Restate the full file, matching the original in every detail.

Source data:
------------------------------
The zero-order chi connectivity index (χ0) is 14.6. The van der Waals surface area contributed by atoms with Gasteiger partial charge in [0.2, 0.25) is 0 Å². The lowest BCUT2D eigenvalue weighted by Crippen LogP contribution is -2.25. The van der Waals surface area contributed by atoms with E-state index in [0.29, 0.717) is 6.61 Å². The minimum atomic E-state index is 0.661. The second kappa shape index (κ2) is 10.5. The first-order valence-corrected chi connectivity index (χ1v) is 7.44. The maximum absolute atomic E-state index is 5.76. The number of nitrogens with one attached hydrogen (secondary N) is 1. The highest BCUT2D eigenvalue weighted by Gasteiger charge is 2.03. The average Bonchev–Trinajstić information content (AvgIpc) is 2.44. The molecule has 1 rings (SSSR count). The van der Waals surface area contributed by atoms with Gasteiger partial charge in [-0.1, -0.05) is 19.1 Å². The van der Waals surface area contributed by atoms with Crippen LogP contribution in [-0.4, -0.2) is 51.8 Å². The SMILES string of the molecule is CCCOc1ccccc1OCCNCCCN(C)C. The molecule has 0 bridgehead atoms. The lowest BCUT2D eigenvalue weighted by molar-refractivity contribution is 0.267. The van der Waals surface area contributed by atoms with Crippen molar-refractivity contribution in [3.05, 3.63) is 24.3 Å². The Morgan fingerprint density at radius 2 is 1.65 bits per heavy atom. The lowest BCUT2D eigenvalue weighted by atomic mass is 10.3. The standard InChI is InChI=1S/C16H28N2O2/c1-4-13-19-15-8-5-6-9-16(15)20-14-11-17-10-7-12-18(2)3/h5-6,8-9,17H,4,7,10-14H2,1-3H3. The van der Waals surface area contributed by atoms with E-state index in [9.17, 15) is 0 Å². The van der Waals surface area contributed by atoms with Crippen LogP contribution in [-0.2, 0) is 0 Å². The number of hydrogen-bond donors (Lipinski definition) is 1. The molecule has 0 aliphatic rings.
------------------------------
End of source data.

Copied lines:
The zero-order chi connectivity index (χ0) is 14.6. The van der Waals surface area contributed by atoms with Gasteiger partial charge in [0.2, 0.25) is 0 Å². The lowest BCUT2D eigenvalue weighted by Crippen LogP contribution is -2.25. The van der Waals surface area contributed by atoms with E-state index in [0.29, 0.717) is 6.61 Å². The minimum atomic E-state index is 0.661. The second kappa shape index (κ2) is 10.5. The first-order valence-corrected chi connectivity index (χ1v) is 7.44. The maximum absolute atomic E-state index is 5.76. The number of nitrogens with one attached hydrogen (secondary N) is 1. The highest BCUT2D eigenvalue weighted by Gasteiger charge is 2.03. The average Bonchev–Trinajstić information content (AvgIpc) is 2.44. The molecule has 1 rings (SSSR count). The van der Waals surface area contributed by atoms with Gasteiger partial charge in [-0.1, -0.05) is 19.1 Å². The van der Waals surface area contributed by atoms with Crippen LogP contribution in [-0.4, -0.2) is 51.8 Å². The SMILES string of the molecule is CCCOc1ccccc1OCCNCCCN(C)C. The molecule has 0 bridgehead atoms. The lowest BCUT2D eigenvalue weighted by molar-refractivity contribution is 0.267. The van der Waals surface area contributed by atoms with Crippen molar-refractivity contribution in [3.05, 3.63) is 24.3 Å². The Morgan fingerprint density at radius 2 is 1.65 bits per heavy atom. The lowest BCUT2D eigenvalue weighted by atomic mass is 10.3. The standard InChI is InChI=1S/C16H28N2O2/c1-4-13-19-15-8-5-6-9-16(15)20-14-11-17-10-7-12-18(2)3/h5-6,8-9,17H,4,7,10-14H2,1-3H3. The van der Waals surface area contributed by atoms with E-state index in [9.17, 15) is 0 Å². The van der Waals surface area contributed by atoms with Crippen LogP contribution in [-0.2, 0) is 0 Å². The number of hydrogen-bond donors (Lipinski definition) is 1. The molecule has 0 aliphatic rings.